Odin sat before the fireplace in a broad, plush scarlet chair, its wooden armrests carved into the shape of dragons. The rest of the chamber—his bed and chests of treasure—hung back in dark shadow. Odin wore soft gold, and he gazed down at the object in his hand: a small silver stone the size of a robin's egg, that gleamed and glittered differently with each angle it was turned. Frigg hesitated, seeing the lines in Odin's brow, the distant sorrow in his eye. She lowered her head, and pulled back to leave him alone.

"So often, we are so certain," Odin murmured, his voice stopping her. She lifted her face, but he did not look at her. She slipped into the chamber, and slowly stepped toward him. She settled down into a chair across from him, folding her hands in her lap, and said nothing, watching him as the firelight flickered against his rugged features. He took a deep breath.

"And other times," he murmured. "We question every decision we have ever made. Every method we thought well-tried, every priority we set, is suddenly thrown into doubt."

Frigg glanced down at the rings on her fingers, unable to make herself look at the glitter of the stone in Odin's hand.

"He never complained, never contradicted me or you," Odin whispered. "He was such an odd, solemn child. I never could understand him—never knew what to make of him." Odin paused—and when he spoke next, his voice was ragged. "But that doesn't mean I didn't…"

He swallowed, and fell silent. Then, he closed the stone in his hand, and pressed his knuckles to his lips and shut his eye.

Frigg watched him for a moment, then rose up silently. She turned and walked back toward the door, left the room, and shut the door behind her.

She let out a long sigh as she stood there a while, and then she followed her feet further down the hallway just a short distance.

Frigg paused in front of another door that no light shone beneath. She reached out a graceful hand, and touched a brass handle that had a spell on it so it would only open for her or Odin. She worked the latch. It clicked and gave way.

She pushed the door open, and stepped into a dark chamber where only moonlight drifted in through a higher window in the far wall. She passed her hand over a glass lamp hanging near the door, and it came to life, glowing softly. Frigg stood still, and glanced around the small room.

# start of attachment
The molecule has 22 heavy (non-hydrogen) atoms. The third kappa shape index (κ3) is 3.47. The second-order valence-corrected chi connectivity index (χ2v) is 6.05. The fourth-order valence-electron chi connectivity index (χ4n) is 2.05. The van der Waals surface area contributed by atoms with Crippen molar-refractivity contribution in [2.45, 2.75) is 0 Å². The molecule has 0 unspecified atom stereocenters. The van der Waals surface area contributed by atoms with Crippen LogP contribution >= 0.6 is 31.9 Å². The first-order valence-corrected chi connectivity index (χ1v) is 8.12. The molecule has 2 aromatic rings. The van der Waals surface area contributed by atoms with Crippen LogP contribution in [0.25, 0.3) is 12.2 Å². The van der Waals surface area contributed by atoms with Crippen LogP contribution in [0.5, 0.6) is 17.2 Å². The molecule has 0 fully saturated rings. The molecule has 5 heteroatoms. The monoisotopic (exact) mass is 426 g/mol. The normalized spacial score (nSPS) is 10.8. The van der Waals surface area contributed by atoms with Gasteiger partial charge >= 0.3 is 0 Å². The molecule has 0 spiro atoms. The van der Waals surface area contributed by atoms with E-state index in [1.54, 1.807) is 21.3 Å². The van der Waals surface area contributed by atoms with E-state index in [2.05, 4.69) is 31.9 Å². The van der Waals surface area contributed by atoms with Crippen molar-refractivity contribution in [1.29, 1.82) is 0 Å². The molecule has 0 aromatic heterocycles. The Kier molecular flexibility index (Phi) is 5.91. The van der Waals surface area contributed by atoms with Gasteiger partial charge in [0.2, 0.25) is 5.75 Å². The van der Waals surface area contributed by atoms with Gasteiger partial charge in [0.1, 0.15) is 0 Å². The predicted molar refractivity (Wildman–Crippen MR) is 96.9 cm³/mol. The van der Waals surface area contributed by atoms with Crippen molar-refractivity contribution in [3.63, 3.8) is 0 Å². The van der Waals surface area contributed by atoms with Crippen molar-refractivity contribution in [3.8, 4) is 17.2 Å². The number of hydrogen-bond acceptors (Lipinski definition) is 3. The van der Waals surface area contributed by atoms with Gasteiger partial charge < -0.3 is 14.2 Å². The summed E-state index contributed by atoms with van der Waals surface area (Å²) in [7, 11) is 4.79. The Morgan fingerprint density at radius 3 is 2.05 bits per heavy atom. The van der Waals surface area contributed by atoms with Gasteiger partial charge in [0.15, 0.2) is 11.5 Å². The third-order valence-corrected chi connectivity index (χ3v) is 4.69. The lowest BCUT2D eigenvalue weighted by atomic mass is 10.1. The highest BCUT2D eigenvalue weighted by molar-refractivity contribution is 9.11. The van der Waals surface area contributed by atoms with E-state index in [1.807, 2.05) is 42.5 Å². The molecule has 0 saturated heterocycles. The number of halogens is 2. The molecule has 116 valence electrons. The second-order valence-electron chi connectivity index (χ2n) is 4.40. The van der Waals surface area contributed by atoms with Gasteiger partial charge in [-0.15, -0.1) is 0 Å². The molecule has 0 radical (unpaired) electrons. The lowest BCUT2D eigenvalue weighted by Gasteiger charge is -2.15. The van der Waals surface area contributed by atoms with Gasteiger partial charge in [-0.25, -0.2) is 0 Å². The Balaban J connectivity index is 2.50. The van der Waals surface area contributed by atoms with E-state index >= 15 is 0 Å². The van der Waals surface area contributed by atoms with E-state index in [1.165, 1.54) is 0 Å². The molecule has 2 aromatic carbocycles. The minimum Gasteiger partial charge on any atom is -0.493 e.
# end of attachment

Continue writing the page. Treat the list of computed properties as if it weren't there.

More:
In the far corner sat a carved cradle, and next to it stood a little child's bed, the headboard shaped like a sailing ship. The deep green blankets and embroidered pillows had not been disturbed for years. All along the walls sat open chests of toys—mostly wooden swords, metal figurines or play armor made of leather. A thick, soft rug covered the floor, so it was perfect for lounging, playing or even sleeping upon.

Giddy laughter, and the clacking of wooden swords rushed across Frigg's memory, like the echo of the tide carried on the wind. She closed her eyes tight and opened them—and for an instant, she saw Loki, just a toddler, sitting on the floor in front of her in a beam of sunshine, with a wooden horse—his favorite of all of these playthings—captured between both hands. His brilliant green eyes turned toward her, and a delighted grin lit up his face.

She blinked again.

He was gone. And the room was dark.

Frigg wandered further in, surrounded by silence, and paused at the edge of the tiny bed. Her long fingers reached down and curled around the soft top blanket. Loki's skin had been far too tender for wool, so she herself had made him a fleece blanket as soft as silk that would wrap around him and keep him warm as a summer night, even in the depths of winter.

Frigg picked the blanket up, dragging it across the top of the bed, and drew it to her chest. She gathered it up and wrapped her arms around it tight, then buried her face in its softness and sobbed.

Fallen Star

A Marvel Movieverse Story
by Alydia Rackham

Part 10 of 27

<< Previous     Home     Next >>